We further conclude, however, that the district court improperly dismissed Falcon's fraud claim. Falcon alleges that he retained Saint-Veltri to provide professional services and that Saint-Veltri, to date, has not performed the services or returned Falcon's retainer. In his amended complaint, Falcon alleged,
On or about December 8, 1988 to March 1, 1999, in the city of Denver, State of Colorado, defendant Joseph Saint Veltri made the following false and fraudulent representations to Plaintiff: Defendant stated that for $15,000.00 retainer he would file a brief to the Tenth Circuit Court of Appeals and/or a federal clemency pardon to the United States Justice Department Office of Pardons.
The representations made by the defendant were false in that the appeal nor the pardon briefs were ever filed.
Defendant, at the time of representation, knew [the representations] to be false and made the statements with intent to defraud and deceive the Plaintiff and to induce the Plaintiff to retain the defendant.
Contrary to Saint-Veltri's argument, Falcon could prove this claim without presenting expert testimony as to what post-conviction relief Falcon may have been entitled. Construed liberally,(2) Falcon's claim is not that any action or inaction on the part of Saint-Veltri was inappropriate in light of the facts and circumstances of his case. He is, instead, asserting a straight-forward fraud claim unrelated to either the caliber of any services provided by Saint-Veltri or any assertions made by Saint-Veltri as to the possibility of success. The claim could be proved without expert testimony.(3) Thus, while we express no opinion on the merits of Falcon's fraud claim or whether it was properly pleaded, we nonetheless hold that the district court erred when it concluded that the claim should be dismissed because Falcon failed to file a certificate of review for that claim. Accordingly, we reverse that portion of the district court's order dismissing Falcon's fraud claim.
Falcon also appeals the district court's denial of his motion for appointment of counsel. We review the district court's disposition of that motion for an abuse of discretion. See Miller v. Glanz, 948 F.2d 1562, 1572 (10th Cir. 1991). We have reviewed the record and considered the arguments of the parties and concluded that the district court did not abuse its discretion when it denied the motion. Accordingly, we affirm the denial of Falcon's motion for appointment of counsel for substantially the reasons stated by the district court. In addition, we deny the motion for appointment of counsel that Falcon has filed with this court. We also deny Falcon's motion to present oral argument.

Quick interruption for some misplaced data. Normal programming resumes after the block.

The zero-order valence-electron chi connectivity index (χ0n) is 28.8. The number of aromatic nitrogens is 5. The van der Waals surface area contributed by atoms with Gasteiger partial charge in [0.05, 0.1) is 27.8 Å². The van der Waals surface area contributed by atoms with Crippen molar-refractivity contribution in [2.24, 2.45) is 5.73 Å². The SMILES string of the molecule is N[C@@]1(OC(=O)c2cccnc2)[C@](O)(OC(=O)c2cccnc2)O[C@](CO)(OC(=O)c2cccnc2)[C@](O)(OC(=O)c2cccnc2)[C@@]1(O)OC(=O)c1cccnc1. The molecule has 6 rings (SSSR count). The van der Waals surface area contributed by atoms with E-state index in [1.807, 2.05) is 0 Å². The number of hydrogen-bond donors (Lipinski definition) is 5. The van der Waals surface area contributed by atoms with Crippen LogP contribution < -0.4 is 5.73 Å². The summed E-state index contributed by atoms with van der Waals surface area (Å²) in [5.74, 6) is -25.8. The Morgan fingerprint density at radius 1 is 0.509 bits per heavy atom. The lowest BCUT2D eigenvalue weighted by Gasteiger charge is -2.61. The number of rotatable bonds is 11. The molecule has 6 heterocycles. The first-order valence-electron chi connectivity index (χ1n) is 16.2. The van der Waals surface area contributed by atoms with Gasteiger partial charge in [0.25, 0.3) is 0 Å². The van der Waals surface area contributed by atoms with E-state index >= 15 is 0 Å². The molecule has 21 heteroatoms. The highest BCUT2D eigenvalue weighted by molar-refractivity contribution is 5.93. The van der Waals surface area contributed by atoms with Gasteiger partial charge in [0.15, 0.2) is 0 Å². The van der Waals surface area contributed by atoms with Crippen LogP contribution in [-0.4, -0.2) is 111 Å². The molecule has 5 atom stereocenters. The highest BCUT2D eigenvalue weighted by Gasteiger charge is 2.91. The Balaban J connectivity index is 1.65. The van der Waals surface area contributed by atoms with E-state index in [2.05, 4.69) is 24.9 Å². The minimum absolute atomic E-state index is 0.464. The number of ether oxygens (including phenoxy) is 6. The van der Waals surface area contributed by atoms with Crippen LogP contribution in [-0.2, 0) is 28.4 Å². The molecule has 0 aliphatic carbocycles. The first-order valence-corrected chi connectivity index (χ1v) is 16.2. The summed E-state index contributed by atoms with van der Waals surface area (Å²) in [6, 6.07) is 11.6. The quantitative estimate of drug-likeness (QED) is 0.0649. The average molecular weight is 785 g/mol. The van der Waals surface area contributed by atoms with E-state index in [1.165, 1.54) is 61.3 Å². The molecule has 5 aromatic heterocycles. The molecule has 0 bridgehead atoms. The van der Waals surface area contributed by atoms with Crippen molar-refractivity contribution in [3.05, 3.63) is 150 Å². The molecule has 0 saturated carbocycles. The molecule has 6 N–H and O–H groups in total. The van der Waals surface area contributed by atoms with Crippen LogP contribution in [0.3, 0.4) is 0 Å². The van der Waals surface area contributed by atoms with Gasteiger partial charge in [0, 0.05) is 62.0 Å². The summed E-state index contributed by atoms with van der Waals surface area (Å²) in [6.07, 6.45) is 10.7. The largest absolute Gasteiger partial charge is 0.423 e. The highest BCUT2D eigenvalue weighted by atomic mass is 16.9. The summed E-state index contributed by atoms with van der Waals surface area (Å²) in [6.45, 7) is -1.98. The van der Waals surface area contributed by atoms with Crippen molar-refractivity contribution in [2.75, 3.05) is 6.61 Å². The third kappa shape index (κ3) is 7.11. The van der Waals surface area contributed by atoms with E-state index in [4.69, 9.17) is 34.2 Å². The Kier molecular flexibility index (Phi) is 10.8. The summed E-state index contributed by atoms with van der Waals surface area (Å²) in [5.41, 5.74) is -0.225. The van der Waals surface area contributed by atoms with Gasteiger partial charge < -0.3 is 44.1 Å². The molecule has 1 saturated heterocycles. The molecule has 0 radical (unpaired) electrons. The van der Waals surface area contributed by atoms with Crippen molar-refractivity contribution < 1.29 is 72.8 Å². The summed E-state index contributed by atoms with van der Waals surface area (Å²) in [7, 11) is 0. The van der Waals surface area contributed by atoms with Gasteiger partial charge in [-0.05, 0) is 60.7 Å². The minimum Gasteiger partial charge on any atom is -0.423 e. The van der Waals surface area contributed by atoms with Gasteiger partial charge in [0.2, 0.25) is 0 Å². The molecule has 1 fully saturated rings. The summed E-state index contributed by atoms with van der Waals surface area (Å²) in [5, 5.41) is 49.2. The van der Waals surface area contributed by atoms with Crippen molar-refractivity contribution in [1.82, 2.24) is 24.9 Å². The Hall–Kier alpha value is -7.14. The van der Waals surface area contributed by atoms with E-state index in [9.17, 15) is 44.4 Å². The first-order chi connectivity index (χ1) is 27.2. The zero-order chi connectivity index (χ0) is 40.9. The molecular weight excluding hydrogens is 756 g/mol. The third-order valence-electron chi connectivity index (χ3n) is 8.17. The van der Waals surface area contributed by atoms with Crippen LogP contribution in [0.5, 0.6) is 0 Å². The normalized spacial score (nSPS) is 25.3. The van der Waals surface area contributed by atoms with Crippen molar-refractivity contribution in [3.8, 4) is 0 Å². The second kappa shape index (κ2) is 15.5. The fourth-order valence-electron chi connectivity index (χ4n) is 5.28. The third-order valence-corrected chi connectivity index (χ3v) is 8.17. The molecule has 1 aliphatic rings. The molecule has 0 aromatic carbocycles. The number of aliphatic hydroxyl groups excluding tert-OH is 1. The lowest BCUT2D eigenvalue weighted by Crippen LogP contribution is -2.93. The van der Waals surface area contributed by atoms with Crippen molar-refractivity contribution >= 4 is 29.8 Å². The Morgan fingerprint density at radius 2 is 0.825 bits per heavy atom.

ENTERED FOR THE COURT
Michael R. Murphy
*.This order and judgment is not binding precedent, except under the doctrines of law of the case, res judicata, and collateral estoppel. The court generally disfavors the citation of orders and judgments; nevertheless, an order and judgment may be cited under the terms and conditions of 10th Cir. R. 36.3.
1.Although the magistrate judge expressed his belief that Falcon did not raise this argument in opposition to Saint-Veltri's motion to dismiss, our review of the record indicates that Falcon clearly asserted that expert testimony was not necessary to prove any of his claims. In any event, Saint-Veltri does not maintain that the argument is waived.
2.Because Falcon is proceeding pro se, it is our duty to liberally construe his pleadings. See Haines v. Kerner, 404 U.S. 519, 520-21 (1972) (per curiam).
3.Saint-Veltri also argues that Falcon's "repeated admissions" that expert testimony was necessary to prove his claims are judicial admissions. Judicial admissions, however, are "formal, deliberate declarations which a party or his attorney makes in a judicial proceeding for the purpose of dispensing with proof of formal matters or of facts about which there is no real dispute." Kempter v. Hurd, 713 P.2d 1274, 1279 (Colo. 1986). Falcon's statements are not judicial admissions.